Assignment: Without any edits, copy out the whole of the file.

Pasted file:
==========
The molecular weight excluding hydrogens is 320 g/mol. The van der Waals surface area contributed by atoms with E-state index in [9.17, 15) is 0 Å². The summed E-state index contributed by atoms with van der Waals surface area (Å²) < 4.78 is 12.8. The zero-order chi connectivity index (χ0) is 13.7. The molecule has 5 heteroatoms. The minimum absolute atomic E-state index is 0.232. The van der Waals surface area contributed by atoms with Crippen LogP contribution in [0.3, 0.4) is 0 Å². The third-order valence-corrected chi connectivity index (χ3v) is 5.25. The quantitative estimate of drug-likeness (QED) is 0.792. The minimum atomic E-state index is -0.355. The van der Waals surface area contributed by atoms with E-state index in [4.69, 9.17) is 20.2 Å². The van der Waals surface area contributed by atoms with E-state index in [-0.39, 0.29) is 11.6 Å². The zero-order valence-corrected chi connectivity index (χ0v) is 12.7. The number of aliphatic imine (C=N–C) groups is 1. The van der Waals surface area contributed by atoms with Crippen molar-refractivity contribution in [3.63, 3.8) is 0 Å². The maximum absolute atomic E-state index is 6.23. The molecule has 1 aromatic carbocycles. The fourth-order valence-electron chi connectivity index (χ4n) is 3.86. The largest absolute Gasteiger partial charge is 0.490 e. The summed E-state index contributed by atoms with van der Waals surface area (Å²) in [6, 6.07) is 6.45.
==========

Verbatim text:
The molecular weight excluding hydrogens is 320 g/mol. The van der Waals surface area contributed by atoms with E-state index in [9.17, 15) is 0 Å². The summed E-state index contributed by atoms with van der Waals surface area (Å²) < 4.78 is 12.8. The zero-order chi connectivity index (χ0) is 13.7. The molecule has 5 heteroatoms. The minimum absolute atomic E-state index is 0.232. The van der Waals surface area contributed by atoms with Crippen LogP contribution in [0.3, 0.4) is 0 Å². The third-order valence-corrected chi connectivity index (χ3v) is 5.25. The quantitative estimate of drug-likeness (QED) is 0.792. The minimum atomic E-state index is -0.355. The van der Waals surface area contributed by atoms with E-state index in [4.69, 9.17) is 20.2 Å². The van der Waals surface area contributed by atoms with E-state index in [-0.39, 0.29) is 11.6 Å². The zero-order valence-corrected chi connectivity index (χ0v) is 12.7. The number of aliphatic imine (C=N–C) groups is 1. The van der Waals surface area contributed by atoms with Crippen molar-refractivity contribution in [3.63, 3.8) is 0 Å². The maximum absolute atomic E-state index is 6.23. The molecule has 1 aromatic carbocycles. The fourth-order valence-electron chi connectivity index (χ4n) is 3.86. The largest absolute Gasteiger partial charge is 0.490 e. The summed E-state index contributed by atoms with van der Waals surface area (Å²) in [6, 6.07) is 6.45.